The Evolution of Monitoring High Voltage Transformers
High voltage (HV) transformers are the backbone of modern electrical grids, serving as crucial junctions in the distribution of power. However, they are not without their issues; partial discharge (PD) is a common problem that can lead to significant damage if not detected and addressed promptly. The challenge for any Transmission System Operator (TSO) is not only to detect PD but also to accurately locate it within the transformer—a task that traditional PD sensing solutions have struggled with.
The Limitations of Traditional PD Sensing Solutions
Conventional PD sensors, which rely on electromagnetic wave detection, are significantly affected by electromagnetic interference (EMI) from substations, compromising their ability to pinpoint the source of PD. Even non-conventional piezo-based PD sensing systems, offered by competitors, fall short due to either offering only a few simultaneous measurement channels, or lacking the necessary localization precision, or a combination of both, leaving asset owners with unreliable feedback.
These shortcomings have historically limited the use of existing PD systems for permanent monitoring, especially when the PD source within a transformer remains unidentified.
Introducing the OptiFender System: A Leap Forward in PD Monitoring
The OptiFender system represents a significant leap forward, overcoming the limitations of existing technologies. With up to 32 simultaneous channels for a transformer and passive high-sensitivity fiber-optic sensors, the OptiFender system stands out for its immunity to EMI and its ability to localize PD with centimeter-level accuracy. The system’s passive sensors are uniquely suited for both long-term monitoring and short-term diagnostic projects.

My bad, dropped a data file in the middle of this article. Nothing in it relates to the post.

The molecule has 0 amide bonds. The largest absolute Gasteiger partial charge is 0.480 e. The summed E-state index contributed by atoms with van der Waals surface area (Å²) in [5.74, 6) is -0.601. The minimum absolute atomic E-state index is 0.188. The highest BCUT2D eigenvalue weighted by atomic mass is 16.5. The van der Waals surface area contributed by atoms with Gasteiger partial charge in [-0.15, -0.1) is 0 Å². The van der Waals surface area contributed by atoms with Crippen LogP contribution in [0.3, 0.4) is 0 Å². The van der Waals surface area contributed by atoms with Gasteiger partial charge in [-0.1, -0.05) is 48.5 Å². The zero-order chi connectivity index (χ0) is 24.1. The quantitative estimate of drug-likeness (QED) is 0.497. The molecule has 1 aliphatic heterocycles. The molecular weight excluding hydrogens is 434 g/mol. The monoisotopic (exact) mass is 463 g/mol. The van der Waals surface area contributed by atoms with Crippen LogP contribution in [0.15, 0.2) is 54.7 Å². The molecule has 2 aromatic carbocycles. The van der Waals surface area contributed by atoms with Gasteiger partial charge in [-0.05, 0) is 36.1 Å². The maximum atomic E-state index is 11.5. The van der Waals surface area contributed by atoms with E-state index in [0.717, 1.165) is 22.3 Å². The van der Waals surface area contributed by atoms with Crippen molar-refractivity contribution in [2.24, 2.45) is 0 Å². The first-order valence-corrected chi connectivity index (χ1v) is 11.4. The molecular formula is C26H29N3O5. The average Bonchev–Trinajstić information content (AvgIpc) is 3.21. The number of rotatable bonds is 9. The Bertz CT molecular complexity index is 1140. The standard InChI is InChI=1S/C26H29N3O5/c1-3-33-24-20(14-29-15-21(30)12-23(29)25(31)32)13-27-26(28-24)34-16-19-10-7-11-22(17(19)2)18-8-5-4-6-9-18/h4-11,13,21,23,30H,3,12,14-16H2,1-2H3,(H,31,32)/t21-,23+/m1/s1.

Case Study: Real-World Application of the OptiFender System
In the summer of 2023, the OptiFender technology was put to the test at a TSO’s substation. Two systems were set up to monitor PD activity on two transformers—one known to have internal PD issues and the other serving as a reference. The faulty transformer was equipped with 24 active sensors, while the healthy one had 8.
The setup process was comprehensive yet efficient, spanning over four days to install sensors on both transformers, lay fiber optic cables, and establish connections. For the following 40 days, the system performed flawlessly under outdoor conditions, continuously collecting and processing data. After this period, the system was decommissioned, and an extensive report was generated detailing PD activity and locations.
The results were significant. The OptiFender system not only detected PD during the transformer’s operation but also precisely located the PD within the faulty transformer. It also detected and localized PD activity in the “healthy” transformer, revealing issues that were not previously apparent.
The findings were presented to technical experts and strategic decision-makers at the TSO in December 2023. The feedback was constructive, providing valuable insights into the future operation of both transformers. The PD source was identified in a non-critical section, allowing for the transformer’s continued operation with monitoring recommended due to the potential progression of the defect.
Looking Ahead: A New Standard in Transformer Monitoring
Encouraged by the success of the OptiFender system, the TSO is now contemplating its implementation on additional transformers. The system’s potential as both a short-term service for detecting and localizing PD and as a long-term monitoring solution for critical transformers holds promise for revolutionizing the way we maintain and operate HV transformers.
In summary, the OptiFender system has set a new standard in transformer monitoring, providing a robust solution to a long-standing challenge in the energy sector. As we continue to witness the deployment of this innovative technology, the future of HV transformer reliability and maintenance looks brighter than ever.